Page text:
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Bryan M. Wolfe
| October 22, 2012
Ending Locked iPhone Practice At Center Of New Suit Against Apple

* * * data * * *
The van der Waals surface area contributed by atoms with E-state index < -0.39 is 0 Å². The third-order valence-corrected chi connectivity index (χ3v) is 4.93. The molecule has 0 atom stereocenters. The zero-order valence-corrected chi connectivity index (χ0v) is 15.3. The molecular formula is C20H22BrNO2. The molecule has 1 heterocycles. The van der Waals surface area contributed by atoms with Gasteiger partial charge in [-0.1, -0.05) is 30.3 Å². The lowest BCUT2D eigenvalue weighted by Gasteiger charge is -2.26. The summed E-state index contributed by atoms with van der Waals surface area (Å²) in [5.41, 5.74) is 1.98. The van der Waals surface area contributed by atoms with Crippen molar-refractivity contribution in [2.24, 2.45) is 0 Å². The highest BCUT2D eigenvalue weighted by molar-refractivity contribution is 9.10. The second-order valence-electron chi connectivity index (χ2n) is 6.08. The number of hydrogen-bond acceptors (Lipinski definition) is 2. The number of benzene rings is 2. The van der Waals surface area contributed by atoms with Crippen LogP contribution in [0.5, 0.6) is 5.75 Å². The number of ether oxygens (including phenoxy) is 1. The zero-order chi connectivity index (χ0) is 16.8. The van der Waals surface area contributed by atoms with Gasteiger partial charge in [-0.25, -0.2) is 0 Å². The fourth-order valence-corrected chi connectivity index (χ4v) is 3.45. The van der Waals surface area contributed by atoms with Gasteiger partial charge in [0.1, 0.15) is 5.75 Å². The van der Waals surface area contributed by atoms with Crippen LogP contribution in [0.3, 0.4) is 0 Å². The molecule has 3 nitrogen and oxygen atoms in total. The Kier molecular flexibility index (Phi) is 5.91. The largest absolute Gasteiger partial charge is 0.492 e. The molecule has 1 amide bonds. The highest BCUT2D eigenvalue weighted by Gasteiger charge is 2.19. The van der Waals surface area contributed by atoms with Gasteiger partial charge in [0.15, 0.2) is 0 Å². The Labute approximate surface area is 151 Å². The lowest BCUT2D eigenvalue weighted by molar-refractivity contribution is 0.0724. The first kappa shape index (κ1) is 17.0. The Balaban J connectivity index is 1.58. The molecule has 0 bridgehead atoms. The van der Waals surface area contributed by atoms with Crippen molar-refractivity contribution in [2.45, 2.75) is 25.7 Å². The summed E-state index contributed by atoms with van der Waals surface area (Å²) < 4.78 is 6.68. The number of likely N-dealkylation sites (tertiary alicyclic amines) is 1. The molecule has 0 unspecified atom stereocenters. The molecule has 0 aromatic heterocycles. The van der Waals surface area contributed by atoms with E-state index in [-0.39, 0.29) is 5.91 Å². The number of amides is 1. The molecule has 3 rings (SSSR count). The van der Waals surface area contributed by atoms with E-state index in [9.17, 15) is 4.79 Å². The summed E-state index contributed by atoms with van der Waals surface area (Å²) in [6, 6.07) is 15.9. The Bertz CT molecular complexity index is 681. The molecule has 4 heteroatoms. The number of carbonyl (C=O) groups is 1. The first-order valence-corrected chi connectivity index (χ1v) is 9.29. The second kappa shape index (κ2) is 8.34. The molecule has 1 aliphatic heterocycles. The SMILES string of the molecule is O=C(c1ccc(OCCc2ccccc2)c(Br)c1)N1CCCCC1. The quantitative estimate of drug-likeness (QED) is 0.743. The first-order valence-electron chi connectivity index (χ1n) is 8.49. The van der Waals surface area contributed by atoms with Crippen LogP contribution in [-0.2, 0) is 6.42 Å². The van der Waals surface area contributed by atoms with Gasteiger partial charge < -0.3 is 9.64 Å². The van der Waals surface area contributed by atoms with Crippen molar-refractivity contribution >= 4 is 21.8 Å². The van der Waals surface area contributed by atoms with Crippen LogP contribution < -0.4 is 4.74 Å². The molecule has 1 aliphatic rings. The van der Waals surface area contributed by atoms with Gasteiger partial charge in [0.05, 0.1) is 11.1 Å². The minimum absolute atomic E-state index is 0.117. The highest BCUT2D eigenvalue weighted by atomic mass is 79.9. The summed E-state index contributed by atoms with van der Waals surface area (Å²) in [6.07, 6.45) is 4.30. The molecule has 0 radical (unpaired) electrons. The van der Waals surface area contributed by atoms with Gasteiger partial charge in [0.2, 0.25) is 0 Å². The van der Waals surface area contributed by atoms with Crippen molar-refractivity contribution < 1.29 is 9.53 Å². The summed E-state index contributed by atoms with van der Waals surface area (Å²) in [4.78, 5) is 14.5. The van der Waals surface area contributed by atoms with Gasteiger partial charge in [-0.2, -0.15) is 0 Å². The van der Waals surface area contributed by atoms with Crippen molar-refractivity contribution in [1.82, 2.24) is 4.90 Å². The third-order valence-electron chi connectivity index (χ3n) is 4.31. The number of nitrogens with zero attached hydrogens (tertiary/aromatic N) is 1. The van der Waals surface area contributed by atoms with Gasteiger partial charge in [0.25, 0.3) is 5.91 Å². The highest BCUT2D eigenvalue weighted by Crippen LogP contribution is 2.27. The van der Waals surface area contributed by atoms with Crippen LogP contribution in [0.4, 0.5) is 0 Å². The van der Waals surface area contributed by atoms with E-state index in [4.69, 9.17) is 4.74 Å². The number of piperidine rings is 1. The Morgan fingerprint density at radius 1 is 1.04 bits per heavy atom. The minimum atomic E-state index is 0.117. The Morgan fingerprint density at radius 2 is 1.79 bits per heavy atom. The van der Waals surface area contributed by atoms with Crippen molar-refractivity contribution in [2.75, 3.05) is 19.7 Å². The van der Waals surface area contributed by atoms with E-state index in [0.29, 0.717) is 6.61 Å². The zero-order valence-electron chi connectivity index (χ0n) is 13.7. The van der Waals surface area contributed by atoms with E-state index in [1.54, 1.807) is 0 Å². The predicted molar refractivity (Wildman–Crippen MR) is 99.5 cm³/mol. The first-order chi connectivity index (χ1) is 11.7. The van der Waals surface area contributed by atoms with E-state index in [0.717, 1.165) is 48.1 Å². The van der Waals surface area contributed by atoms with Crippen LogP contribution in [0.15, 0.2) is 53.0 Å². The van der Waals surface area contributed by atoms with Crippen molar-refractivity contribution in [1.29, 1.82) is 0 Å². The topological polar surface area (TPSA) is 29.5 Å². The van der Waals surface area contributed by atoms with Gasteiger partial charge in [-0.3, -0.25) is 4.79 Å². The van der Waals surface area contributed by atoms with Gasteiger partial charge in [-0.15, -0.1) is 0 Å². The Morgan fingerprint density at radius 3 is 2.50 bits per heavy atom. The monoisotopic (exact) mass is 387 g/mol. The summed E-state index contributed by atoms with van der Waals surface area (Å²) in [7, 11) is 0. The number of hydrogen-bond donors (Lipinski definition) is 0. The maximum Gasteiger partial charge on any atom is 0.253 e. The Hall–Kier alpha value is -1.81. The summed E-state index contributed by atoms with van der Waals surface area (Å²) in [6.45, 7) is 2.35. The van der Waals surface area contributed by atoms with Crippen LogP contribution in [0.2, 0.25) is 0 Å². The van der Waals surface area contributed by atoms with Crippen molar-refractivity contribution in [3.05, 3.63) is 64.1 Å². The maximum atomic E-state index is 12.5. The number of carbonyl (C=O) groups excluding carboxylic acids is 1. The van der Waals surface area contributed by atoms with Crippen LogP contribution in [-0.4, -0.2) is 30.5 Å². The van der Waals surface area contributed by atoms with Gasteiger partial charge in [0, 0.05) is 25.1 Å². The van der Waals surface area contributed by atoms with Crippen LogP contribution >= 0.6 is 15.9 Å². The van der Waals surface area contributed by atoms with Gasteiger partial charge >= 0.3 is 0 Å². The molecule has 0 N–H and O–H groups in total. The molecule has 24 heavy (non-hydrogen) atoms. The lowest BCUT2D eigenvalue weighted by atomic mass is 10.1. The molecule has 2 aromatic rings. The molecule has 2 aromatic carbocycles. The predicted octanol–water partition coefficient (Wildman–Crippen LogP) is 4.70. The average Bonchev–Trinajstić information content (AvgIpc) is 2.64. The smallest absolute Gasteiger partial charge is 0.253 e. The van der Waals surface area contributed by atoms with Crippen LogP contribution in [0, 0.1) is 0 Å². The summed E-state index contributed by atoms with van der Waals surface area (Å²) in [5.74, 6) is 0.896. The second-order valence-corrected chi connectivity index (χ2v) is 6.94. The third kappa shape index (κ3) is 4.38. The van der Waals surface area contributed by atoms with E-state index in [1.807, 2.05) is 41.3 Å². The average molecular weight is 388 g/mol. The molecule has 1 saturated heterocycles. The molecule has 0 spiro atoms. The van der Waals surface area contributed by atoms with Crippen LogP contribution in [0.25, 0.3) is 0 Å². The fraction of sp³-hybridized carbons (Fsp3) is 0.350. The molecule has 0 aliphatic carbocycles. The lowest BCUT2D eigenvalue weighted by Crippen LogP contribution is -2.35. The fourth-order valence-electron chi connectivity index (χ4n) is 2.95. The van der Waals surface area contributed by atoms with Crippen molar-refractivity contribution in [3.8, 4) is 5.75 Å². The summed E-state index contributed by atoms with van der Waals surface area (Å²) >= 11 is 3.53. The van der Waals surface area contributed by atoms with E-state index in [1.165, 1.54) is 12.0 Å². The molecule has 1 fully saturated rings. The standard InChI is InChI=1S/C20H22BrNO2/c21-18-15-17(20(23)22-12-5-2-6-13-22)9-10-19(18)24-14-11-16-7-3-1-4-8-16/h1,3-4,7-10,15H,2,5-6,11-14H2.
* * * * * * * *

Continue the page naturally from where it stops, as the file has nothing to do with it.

Zach Ward and Thomas Buchar have filed a class action lawsuit alleging that Apple violated anti-trust laws by locking iPhone buyers into voice and data contracts with AT&T. The suit, filed in U.S. District Court in Northern California, was first reported by CNET. In a case that could have far-reaching consequences, the plaintiffs allege that Apple violated the Sherman Act, which prohibits monopolization. They believe that Apple didn’t get consumers’ “contractual consent” when they released the first iPhone in 2007, which was only available in the U.S. through AT&T until early 2011. As such, the plaintiffs are seeking monetary damages and a restraining order to stop Apple from “programming iPhones in such a way that would prevent consumers from unlocking their SIM cards.” In addition, they want Apple to provide SIM unlock codes to iPhone owners on request as well as an order “preventing Apple from selling iPhones without adequately disclosing that the handsets are locked and obtaining consumers' contractual consent for that arrangement.” This lawsuit is significant in that it the first to take on Apple, and not carriers, over this issue. The U.S. Supreme Court ruled in 2011 that consumers no longer have the right to file class action lawsuits against wireless carriers. In AT&T vs. Concepcion (PDF), the court ruled that a clause in the carrier's customer contract limiting consumers to arbitration instead of class action met the basic standards of fairness, according to the report. Most likely, this case could come down to the question of who is providing a service when a consumer makes an iPhone purchase -- the carrier or Apple? The last time I checked, terminating a contract meant giving money to a carrier. Am I wrong? Ward et al v. Apple Inc. As usual, we'll keep you updated. Source: CNET